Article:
OCR Interpretation


The Jersey City news. (Jersey City [N.J.]) 1889-1906, December 18, 1889, LAST EDITION, Image 2

Image and text provided by Rutgers University Libraries

Persistent link: https://chroniclingamerica.loc.gov/lccn/sn87068097/1889-12-18/ed-1/seq-2/

What is OCR?


Thumbnail for

-THE
Jjersjetj (ftity Urns.
JAMES LUBY,
PUBUSHED Κ VERY AFTERNOON
BY -fc*
THE NEWS PUBLISHING COMPANY,
G* HC£, Ko. 10 Montgomery Street
CWELDON BUILDING.)
The Jersey City Newr:—Single copies, two
cents; subscription, six dollars per year; postage
free.
The Sunday Morning News:—Published every
Sunday morning; single copies, three cents; sub
scription. one dollar and fifty cents per year;
postage free.
Entered in the post office at Jersey City as
second class mail matter.
All business communications should be acl
dmsea to The News Publishing Company; all
others to the Managing Editor.
BRANCH OFFICES»
Advertisements, Subscriptions and Newsdeal
ers' Orders received:—
Hoboken—First and Clinton Streets, J. D. Sin
clair.
UMon Hill—H. Fischer, No. 62 Palisade Avenue.
Bergen Point—T. W. Dobson, opposite Railway
Depot.
Five Corners—G. W. Pfeiffer, No. 003 Newark
Avenue.
WEDNESDAY, DECEMBER 18, 1889.
The Jersey Ciiy News,
AVERAGE
DAILY
CIRCULATION,
'«O
HIGH WATER MARK,
44,BOO COPIES
IN SIX DAYS.
The Sunday Morning News
HIGH
WATER
MARK,
LARGEST CIRCULATION
JN HUDSON COUNTY.
This paper is Democratic in principle»
and Ik independent In its views an all
local questions.
Rum and Crime.
In a recent issue of the Bangor
News, one of the most intelligent and
enterprising papers in the Eastern
States, by the way, we find a .ng and
interesting article by Judge Henry A.
Gildersleeve of the New Yorlc Court
of General Sessions on the subject of
crime. Judge Gildersleeve's court is
entirely a criminal one, and he has
now presided over it for fourteen
years, and he has earned
*16 reputation of being a fear
and «.^conscientious, as
m as an able and thoughtful magis
/*trate. Hardly any one could speak
r with more authority upon a matter of
public ethics, and there is harcHy any
one in the country whose utterances
■will command more attention.
One passage in Judge Gildersleeve's
article is so important that we repro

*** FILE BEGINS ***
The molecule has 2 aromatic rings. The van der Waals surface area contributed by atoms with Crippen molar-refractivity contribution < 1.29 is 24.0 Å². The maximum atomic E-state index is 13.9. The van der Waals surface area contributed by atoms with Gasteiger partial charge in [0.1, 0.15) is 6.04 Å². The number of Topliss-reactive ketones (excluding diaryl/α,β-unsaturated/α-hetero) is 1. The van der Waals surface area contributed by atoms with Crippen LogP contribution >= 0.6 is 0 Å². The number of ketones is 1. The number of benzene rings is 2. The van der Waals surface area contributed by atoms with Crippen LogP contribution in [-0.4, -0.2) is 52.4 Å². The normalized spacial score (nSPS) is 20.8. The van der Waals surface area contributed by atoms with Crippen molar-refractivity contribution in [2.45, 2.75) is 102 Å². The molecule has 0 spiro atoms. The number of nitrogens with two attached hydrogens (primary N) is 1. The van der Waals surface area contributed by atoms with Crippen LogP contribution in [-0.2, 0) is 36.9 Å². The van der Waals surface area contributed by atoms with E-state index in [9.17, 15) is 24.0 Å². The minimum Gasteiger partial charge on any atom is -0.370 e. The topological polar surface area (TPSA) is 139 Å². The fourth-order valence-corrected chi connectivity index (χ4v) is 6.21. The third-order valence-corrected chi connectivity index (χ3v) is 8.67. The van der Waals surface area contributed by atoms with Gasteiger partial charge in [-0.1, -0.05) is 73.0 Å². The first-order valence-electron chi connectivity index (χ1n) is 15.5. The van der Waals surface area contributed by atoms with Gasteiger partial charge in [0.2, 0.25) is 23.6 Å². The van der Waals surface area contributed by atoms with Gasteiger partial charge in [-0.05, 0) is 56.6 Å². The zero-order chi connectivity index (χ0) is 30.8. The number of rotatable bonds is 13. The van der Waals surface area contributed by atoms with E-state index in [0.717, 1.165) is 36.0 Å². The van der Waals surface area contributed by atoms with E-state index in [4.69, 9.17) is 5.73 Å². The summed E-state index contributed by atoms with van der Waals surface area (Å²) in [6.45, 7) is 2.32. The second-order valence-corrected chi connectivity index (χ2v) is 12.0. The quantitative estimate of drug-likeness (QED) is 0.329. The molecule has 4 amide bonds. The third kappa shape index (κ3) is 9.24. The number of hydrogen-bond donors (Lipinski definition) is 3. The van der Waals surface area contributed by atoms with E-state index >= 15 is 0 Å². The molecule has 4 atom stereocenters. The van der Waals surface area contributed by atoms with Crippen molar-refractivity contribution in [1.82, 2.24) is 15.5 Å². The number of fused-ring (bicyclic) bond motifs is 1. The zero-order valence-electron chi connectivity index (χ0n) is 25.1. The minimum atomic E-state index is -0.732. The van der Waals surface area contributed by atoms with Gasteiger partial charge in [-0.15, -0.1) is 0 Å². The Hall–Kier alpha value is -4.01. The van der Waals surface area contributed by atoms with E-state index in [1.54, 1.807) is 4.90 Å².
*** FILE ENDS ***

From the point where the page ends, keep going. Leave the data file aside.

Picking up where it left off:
duce it here. He says:—
Contrary to the doctrines so fiercely preached
by the prohibition orators, the relationship be
tween crime and drunkenness is very vague and
indefinite. There is no necessary connection be
tween the two. Drunkards have neither the
energy nor brain power to violate the law to any
serious extent, and, on the other hand, Criminals
of any ability are as temperate as men in the
honest walks of life. It may be questioned if the
percentage of drunkenness, delirium tremens
and alcoholism is any greater among profes
sional lawbreakers than in society at large. In
spector Byrnes, than whom no greater authority
exists, has wisely said that the moment a crimi
nal becomes a slave to alcohol his doom is
sealed, and the opinion will be borne out by
every one who has given the subject proper
attention. Professional evildoers require
the full use of brain and body. The confidence
operator, the bank thief, the forger, and the
counterfeiter, could never make a successful
stroke if their minds were olouded with intoxi
cation. When men of this class appear in court,
such, for example, as "Hungry Joe." "Kid"
Miller, "Cigarette" Hairy, Brockway, Draper,
and Noble, they are pictures of sobriety and
temperance. In many instances they appear,
indeed, to better advautage than the unfortunate
honest folk whom they have victimized.
That intemperance is productive ol
terrible crime and misery cannot be
disputed; but if it be compared with
other vices we hardly think it
■will prove to be the uiosl
destructive. Every day the pa
pers team with crimes having
their origin in the vice of lewdness—
murder, robbery, forgery and othei
offences, and as between drunkenness
and lewdness we should rather think
the latter was responsible for mort
broken hearts and wasted lives.
All the arguments used in behalf ol
the total abstinence theory apply